Join the audience for a live webinar at 3 p.m. CET on 16 December 2021, sponsored by New England Wire Technologies, RadiaSoft LLC and Agilent Technologies. Registration on the CERN Courier website.
The webinar, presented by Neil Mitchell, will summarise the present status of manufacturing and assembly of ITER's large magnet components, which have started arriving on site. Neil will chose three areas, critical to magnet and tokamak performance, to describe in more detail:
1. Development of Nb3Sn strands for fusion applications started in the 1980s and the selection of the material for the Toroidal and Central Solenoid Coils in the first phase of ITER 1988–1991 was a key driver of the overall tokamak parameters. The development, qualification and procurement, both before and after the decision to use it, gives us an unusual opportunity to look at the implementation of a novel technology in its entirety, with the expected and unexpected problems we encountered and how they were solved – or tolerated.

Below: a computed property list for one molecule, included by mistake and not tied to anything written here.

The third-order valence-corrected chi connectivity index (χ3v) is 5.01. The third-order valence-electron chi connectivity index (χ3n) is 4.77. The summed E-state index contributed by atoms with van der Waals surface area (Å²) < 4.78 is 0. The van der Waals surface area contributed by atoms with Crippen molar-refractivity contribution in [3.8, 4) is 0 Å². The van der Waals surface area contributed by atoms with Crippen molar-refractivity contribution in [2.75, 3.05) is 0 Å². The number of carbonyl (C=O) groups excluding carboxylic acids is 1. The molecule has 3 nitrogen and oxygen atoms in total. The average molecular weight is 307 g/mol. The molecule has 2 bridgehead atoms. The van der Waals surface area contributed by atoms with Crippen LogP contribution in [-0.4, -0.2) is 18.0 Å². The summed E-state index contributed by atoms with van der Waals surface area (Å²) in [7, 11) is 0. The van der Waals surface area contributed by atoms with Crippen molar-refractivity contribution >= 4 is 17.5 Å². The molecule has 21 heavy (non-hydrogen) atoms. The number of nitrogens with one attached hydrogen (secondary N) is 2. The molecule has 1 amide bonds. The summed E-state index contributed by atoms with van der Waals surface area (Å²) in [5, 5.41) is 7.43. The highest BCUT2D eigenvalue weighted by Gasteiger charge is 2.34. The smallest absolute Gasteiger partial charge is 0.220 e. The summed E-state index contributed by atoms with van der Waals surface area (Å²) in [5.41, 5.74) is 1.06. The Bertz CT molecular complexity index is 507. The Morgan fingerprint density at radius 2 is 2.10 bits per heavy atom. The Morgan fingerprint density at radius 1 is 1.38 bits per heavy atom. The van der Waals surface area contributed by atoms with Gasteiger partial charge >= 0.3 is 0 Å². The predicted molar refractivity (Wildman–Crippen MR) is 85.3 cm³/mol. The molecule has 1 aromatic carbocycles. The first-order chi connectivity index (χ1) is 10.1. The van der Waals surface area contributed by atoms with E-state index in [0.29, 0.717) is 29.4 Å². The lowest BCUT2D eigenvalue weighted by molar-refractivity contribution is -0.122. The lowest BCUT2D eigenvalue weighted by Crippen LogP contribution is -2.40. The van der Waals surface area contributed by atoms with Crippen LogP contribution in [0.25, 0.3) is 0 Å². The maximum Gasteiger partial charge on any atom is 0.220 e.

2. High-voltage insulation in superconducting magnets is a frequently overlooked area that demands many new technologies. It is the area in the ITER magnets that has created the most quality issues on magnet acceptance and is clearly an area where more engineering attention is required.
3. The need for improvements in overall integration of the magnets into the tokamak, and in particular maintainability and repairability, is being demonstrated as we assemble components into the cryostat. The assembly is proceeding well in terms of quality but at the same time, the complexity shows that for a nuclear power plant, we need improvements.